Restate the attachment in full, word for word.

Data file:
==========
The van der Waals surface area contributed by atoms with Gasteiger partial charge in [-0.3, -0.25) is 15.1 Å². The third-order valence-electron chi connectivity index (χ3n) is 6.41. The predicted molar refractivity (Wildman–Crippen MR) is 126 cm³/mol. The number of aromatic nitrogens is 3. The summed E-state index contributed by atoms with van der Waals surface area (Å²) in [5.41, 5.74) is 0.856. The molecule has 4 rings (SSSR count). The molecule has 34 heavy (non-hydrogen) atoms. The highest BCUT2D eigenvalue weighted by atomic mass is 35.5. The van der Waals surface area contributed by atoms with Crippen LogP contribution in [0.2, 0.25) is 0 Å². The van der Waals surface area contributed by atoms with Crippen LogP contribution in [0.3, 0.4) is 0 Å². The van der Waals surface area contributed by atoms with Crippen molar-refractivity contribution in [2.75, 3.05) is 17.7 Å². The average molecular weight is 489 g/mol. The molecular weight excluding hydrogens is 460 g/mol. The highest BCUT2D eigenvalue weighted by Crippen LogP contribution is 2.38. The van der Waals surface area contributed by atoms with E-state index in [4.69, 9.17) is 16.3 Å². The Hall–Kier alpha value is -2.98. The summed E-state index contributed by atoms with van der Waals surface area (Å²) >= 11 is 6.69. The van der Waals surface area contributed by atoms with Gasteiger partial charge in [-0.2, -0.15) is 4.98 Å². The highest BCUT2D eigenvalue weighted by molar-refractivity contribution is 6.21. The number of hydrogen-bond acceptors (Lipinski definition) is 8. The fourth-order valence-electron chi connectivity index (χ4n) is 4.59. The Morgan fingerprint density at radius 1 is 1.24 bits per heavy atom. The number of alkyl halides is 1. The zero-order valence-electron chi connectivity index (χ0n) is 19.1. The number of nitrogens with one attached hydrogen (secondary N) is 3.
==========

The van der Waals surface area contributed by atoms with Gasteiger partial charge in [-0.3, -0.25) is 15.1 Å². The third-order valence-electron chi connectivity index (χ3n) is 6.41. The predicted molar refractivity (Wildman–Crippen MR) is 126 cm³/mol. The number of aromatic nitrogens is 3. The summed E-state index contributed by atoms with van der Waals surface area (Å²) in [5.41, 5.74) is 0.856. The molecule has 4 rings (SSSR count). The molecule has 34 heavy (non-hydrogen) atoms. The highest BCUT2D eigenvalue weighted by atomic mass is 35.5. The van der Waals surface area contributed by atoms with Crippen LogP contribution in [0.2, 0.25) is 0 Å². The van der Waals surface area contributed by atoms with Crippen LogP contribution in [0.3, 0.4) is 0 Å². The van der Waals surface area contributed by atoms with Crippen molar-refractivity contribution in [2.75, 3.05) is 17.7 Å². The average molecular weight is 489 g/mol. The molecular weight excluding hydrogens is 460 g/mol. The highest BCUT2D eigenvalue weighted by Crippen LogP contribution is 2.38. The van der Waals surface area contributed by atoms with E-state index in [4.69, 9.17) is 16.3 Å². The Hall–Kier alpha value is -2.98. The summed E-state index contributed by atoms with van der Waals surface area (Å²) >= 11 is 6.69. The van der Waals surface area contributed by atoms with Gasteiger partial charge in [-0.2, -0.15) is 4.98 Å². The highest BCUT2D eigenvalue weighted by molar-refractivity contribution is 6.21. The number of hydrogen-bond acceptors (Lipinski definition) is 8. The fourth-order valence-electron chi connectivity index (χ4n) is 4.59. The Morgan fingerprint density at radius 1 is 1.24 bits per heavy atom. The number of alkyl halides is 1. The zero-order valence-electron chi connectivity index (χ0n) is 19.1. The number of nitrogens with one attached hydrogen (secondary N) is 3.